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Lobbying and question time

Last edited: January 03, 2012

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In any advocacy work, it is important to lobby the relevant decision-makers and use other advocacy techniques before deciding to start a public campaign, as well as during the campaign once it starts. Winning decision-makers’ support can make a campaign more effective – or even prompt the desired policy/institutional change without campaigning.


Practical tips for lobbying

  • Plan what is going to be said. Keep the message simple and to-the-point. Have a simple, clear-cut understanding of what is being asked of the decision-maker to do, i.e., vote for a specific bill.
  • If you lobby a member of parliament and you are a constituent, begin by stating that. Legislators are most responsive to the people who can keep them in office (or vote them out).
  •  Know your message. After identifying (and possibly writing down) what you want the decision-maker to do, think about a key point or personal story that supports your position.
  • Know your audience. If you do not know much about your interlocutor, research about him/her. Be sure to find out where s/he stands on the issue you're focusing on.
  • Personalize your comments. Connect your issue with the area or thematic field the decision-maker represents. Use precise examples.
  • Ask for a specific commitment. The best way to encourage your interlocutors to take specific action is to ask them directly. If they decline, encourage them to think about the issue, and let them know that you'll be in touch again.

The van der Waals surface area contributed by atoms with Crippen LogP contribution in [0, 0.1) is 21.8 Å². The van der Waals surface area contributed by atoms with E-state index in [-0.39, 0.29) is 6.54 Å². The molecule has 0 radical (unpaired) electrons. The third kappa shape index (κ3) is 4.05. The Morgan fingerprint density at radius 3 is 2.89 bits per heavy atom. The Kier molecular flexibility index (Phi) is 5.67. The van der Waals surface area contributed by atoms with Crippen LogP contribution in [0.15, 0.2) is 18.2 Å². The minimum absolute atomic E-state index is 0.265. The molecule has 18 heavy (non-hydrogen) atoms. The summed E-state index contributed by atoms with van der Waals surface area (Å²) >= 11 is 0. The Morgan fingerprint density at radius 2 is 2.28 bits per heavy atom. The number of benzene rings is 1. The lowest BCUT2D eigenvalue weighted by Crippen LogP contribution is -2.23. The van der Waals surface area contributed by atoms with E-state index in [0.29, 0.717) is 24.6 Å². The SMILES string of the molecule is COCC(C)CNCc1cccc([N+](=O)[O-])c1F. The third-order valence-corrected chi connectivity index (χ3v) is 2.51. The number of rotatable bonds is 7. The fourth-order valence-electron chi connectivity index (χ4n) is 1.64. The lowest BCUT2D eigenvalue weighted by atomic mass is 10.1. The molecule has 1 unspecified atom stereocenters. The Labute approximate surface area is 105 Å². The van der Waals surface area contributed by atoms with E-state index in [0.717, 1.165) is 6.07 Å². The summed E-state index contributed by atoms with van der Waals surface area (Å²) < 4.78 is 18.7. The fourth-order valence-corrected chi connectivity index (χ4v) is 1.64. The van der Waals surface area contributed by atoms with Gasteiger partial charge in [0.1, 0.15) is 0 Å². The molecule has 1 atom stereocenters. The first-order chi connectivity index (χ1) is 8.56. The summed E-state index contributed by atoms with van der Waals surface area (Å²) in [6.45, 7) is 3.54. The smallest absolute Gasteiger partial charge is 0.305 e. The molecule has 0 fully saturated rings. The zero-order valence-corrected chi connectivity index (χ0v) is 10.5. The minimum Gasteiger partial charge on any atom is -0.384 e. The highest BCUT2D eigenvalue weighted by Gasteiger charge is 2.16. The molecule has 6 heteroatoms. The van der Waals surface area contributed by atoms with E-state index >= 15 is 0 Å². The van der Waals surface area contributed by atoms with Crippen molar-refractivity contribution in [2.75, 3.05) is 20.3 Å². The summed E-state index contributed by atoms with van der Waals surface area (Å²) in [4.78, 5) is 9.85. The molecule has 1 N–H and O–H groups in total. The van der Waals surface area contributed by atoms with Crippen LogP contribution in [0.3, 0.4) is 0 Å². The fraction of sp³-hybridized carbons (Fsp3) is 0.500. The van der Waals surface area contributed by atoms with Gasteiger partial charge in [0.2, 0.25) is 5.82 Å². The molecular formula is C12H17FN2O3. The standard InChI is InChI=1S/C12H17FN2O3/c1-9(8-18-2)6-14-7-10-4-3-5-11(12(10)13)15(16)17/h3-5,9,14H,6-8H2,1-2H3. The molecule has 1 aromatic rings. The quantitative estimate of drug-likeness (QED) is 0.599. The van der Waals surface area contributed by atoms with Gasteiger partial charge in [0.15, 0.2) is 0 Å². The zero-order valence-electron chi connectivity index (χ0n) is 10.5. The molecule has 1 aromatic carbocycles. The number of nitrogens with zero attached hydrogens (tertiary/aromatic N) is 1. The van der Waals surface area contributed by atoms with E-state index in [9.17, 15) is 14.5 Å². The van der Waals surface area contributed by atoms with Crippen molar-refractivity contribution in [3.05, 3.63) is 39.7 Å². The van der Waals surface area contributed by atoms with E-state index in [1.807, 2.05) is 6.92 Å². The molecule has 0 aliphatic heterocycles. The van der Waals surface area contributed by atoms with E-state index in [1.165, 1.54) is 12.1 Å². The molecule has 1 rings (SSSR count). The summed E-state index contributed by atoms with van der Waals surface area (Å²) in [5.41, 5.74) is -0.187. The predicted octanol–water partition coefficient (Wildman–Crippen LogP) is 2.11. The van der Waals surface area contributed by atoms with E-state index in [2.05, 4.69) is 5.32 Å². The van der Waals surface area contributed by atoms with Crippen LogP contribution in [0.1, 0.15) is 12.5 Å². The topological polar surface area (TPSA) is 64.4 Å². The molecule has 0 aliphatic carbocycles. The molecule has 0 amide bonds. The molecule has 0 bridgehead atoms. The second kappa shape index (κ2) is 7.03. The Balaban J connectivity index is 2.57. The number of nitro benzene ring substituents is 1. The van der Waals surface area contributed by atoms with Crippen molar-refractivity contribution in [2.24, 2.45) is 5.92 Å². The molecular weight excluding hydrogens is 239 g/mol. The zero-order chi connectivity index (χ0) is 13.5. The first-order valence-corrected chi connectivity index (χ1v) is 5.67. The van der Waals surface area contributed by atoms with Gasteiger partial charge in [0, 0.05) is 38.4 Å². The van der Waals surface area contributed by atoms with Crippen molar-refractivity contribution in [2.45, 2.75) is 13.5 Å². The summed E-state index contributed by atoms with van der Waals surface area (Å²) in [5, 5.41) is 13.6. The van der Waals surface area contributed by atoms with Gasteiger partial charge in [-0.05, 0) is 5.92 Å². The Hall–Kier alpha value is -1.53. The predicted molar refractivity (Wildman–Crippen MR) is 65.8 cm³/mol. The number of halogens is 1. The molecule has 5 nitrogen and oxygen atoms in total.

• Communicate more than once. Quantity is as important as quality in grassroots advocacy. One letter will not have much influence on a decision-maker. As you continue to monitor your issue, find various ways to communicate and ask for specific support or action as appropriate within the ongoing political process.

Source: adapted from Global AIDS Alliance, 2009.

Question time

“Question Time” in Parliament (or other forms of legislative assembly) describes sessions at which Members of Parliament (MPs) ask questions to Government members (such as Cabinet Ministers) which they are obliged to answer. It is a common practice in several parliamentary democracies and in the European Parliament. If it exists in your country and you know an MP who supports your cause, share your policy brief with him or her and propose specific questions she or he can raise at Question Time.


Advocacy and Lobbying Manual (Secretariat of the African Decade of Persons with Disabilities, 2006).  This manual was developed for use in their advocacy and lobbying workshops and includes a step-by-step plan for engaging in advocacy work in any field. Available in English.

A Parliamentary Response to Violence against Women: Conference of Chairpersons and Members of Parliamentary Bodies Dealing with Gender Equality (Inter-Parliamentary Union Campaign; 2-4 December 2008, Geneva). Available in English.  See also the Campaign website in English and French.